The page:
What is not being talked about enough, I believe, is that the assault on public sector unions is an assault on the idea that government is an effective force for good in our society. But, in this case, it's a two-for-one sale. Attacking public sector unions is an attack on the idea of an expanded role of government but also on the idea of unions: two forces that have always been a major impediment to massive private wealth in the United States doing whatever it chooses to do (while admittedly playing that role imperfectly).

Two things that wealth and privilege hate in America: government regulating their activities and working people having their own independent base of power. Take away collective bargaining for public sector unions and you clear the way for making government smaller and destroy yet another potential oppositional force. 

The rhetoric of someone like Governor Christie is priceless. In his world, gold-plated public sector contracts are paid for by working people who don't happen to be on the gravy train. This creates the potential of working people at each other’s throats with the goal of reducing the size of government and its ability to regulate the economy while destroying unions all at the same time. Who would have thought that an economic crisis could be so useful for the power elite?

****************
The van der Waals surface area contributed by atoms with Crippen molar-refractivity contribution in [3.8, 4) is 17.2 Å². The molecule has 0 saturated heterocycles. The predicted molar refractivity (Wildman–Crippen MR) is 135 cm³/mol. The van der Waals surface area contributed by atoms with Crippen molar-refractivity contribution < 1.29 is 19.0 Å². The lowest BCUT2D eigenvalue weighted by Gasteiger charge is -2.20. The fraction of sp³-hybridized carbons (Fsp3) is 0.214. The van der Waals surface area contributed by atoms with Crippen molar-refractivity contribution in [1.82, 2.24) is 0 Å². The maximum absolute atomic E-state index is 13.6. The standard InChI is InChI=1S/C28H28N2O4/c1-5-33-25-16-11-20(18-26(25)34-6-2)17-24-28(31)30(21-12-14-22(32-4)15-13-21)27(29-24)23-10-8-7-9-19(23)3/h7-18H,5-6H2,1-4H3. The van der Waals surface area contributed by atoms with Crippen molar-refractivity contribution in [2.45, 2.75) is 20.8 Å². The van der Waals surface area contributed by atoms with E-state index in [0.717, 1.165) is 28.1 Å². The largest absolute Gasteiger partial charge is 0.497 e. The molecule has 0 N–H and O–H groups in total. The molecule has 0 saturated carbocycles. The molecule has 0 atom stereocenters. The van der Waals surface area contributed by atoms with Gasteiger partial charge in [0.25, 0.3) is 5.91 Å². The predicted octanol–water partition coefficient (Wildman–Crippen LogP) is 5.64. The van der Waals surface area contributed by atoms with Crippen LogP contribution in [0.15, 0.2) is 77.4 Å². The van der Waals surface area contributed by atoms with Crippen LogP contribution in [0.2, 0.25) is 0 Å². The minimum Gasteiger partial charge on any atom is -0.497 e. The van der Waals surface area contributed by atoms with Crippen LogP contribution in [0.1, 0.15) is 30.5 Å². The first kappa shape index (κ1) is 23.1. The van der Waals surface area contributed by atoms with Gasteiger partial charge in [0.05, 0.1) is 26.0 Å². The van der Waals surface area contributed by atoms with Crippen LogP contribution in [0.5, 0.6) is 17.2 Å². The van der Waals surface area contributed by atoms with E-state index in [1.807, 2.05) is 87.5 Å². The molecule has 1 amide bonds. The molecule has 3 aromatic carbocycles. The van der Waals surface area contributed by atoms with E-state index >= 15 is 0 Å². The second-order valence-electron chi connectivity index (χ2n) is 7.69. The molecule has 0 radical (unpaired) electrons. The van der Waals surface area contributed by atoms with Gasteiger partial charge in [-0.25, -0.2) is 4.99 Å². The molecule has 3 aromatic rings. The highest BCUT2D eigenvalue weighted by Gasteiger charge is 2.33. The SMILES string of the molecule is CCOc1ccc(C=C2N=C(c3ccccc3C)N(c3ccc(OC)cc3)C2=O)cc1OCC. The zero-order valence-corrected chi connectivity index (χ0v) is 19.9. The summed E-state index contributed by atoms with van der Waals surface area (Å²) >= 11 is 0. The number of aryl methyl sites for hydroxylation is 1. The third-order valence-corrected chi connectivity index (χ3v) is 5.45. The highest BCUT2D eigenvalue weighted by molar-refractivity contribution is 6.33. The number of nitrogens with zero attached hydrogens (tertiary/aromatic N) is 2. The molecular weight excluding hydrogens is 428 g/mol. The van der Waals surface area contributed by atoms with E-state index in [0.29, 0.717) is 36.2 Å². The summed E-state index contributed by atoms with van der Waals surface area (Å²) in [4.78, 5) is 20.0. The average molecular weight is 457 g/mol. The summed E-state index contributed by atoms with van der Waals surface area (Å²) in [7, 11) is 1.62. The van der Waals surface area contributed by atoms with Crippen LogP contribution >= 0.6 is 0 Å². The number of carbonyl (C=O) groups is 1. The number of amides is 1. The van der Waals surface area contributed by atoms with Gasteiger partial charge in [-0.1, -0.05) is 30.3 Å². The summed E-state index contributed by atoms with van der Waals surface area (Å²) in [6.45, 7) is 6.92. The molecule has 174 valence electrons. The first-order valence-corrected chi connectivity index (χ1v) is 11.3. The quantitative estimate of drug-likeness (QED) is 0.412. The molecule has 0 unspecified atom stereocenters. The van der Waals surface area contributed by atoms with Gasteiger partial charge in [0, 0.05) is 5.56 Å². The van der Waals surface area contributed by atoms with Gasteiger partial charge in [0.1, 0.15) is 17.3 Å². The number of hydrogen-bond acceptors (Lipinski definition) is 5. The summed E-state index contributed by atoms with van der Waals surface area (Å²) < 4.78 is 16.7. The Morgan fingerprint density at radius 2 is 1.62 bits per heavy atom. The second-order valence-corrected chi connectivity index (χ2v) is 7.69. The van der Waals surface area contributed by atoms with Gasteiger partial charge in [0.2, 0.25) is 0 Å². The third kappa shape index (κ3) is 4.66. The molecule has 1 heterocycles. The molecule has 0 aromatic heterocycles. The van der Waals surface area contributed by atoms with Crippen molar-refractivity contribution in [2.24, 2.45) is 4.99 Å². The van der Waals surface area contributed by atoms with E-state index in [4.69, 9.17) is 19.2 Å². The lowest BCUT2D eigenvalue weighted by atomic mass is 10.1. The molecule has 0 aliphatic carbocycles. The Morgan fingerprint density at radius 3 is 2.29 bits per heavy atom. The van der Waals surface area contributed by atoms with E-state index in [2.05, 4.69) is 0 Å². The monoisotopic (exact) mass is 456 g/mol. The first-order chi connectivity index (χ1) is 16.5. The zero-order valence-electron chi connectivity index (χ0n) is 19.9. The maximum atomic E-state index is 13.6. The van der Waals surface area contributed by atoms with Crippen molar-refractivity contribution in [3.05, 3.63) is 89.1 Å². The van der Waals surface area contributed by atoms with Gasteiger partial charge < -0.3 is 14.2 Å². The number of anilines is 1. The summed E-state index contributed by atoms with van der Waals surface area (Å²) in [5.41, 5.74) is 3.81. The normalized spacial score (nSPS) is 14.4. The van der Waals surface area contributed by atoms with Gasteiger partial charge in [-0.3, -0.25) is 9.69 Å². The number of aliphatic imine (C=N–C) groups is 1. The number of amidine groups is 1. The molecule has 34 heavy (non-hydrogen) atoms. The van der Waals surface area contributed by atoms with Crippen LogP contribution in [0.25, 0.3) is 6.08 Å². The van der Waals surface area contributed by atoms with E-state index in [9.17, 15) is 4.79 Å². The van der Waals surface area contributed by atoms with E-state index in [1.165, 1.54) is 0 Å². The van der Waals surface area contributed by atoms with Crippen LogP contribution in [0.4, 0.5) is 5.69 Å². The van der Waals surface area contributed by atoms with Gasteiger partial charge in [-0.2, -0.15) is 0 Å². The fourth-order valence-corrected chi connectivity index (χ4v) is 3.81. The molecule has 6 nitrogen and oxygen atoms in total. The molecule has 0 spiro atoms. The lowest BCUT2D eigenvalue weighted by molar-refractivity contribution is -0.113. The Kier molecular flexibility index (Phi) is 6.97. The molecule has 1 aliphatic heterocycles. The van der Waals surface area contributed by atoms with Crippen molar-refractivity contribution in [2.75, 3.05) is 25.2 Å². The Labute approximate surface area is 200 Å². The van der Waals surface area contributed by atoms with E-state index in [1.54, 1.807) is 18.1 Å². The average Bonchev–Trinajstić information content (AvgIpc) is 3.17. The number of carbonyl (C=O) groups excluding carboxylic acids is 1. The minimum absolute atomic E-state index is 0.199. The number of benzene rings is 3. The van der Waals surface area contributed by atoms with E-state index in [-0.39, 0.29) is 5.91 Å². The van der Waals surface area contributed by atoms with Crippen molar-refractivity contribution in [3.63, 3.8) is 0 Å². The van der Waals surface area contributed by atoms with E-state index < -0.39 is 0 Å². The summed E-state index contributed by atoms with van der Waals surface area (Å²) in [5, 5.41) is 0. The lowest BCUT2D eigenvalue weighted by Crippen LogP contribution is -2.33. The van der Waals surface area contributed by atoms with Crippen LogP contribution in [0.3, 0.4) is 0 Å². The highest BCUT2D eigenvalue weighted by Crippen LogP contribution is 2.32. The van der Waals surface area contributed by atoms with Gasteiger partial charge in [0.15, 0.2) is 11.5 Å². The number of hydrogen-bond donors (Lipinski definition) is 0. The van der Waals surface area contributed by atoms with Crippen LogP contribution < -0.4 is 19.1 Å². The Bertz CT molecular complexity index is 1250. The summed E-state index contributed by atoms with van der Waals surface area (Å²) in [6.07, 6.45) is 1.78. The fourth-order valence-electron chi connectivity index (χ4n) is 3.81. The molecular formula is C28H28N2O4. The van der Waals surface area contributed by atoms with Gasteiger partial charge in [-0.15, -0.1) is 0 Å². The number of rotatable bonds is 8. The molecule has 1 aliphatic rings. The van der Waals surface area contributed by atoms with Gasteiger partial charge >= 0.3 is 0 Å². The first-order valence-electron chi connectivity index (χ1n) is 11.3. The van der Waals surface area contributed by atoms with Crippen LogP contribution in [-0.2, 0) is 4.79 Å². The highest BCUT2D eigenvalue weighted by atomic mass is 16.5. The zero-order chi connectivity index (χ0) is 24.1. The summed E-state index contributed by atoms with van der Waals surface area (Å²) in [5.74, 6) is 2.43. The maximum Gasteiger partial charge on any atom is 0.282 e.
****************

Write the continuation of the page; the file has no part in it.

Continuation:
How any working people can believe that smaller government and fewer effective unions will mean that they will have more freedom and autonomy to do the things they want to do is beyond me.

Whether one wants to go back and look at John Kenneth Gailbraith's theory of countervailing power or some variant of Robert Dahl's theory of pluralism, whatever else their defects, it's pretty obvious that there is real and concentrated economic power in America and those who hope to have real freedom and autonomy had better consider how they will come together, and organize, to challenge that power. Government at times can be helpful, unions as well, as can many different kinds of social movements.

Working people who fail to organize in their own interests or fail to support others who do will wonder how it is that their piece of the pie got so small.

Reduce the size and effectiveness of government, destroy the right of people to bargain collectively, to organize politically, and you will have ceded the entire playing field to the same Wall Street hacks and their cheerleaders in the Republican Party who have grown pretty comfortable with the growing inequalities of wealth in America.

The genius of the right is that they have always been able to find ways to get working people to fight amongst themselves.

Tea Partiers may think that reducing the size of government and the power of public sector unions will lead to a utopia where everyone, even the least among us, is free to realize his or her own version of the American Dream.

The Koch brothers sincerely thank you for being so naive.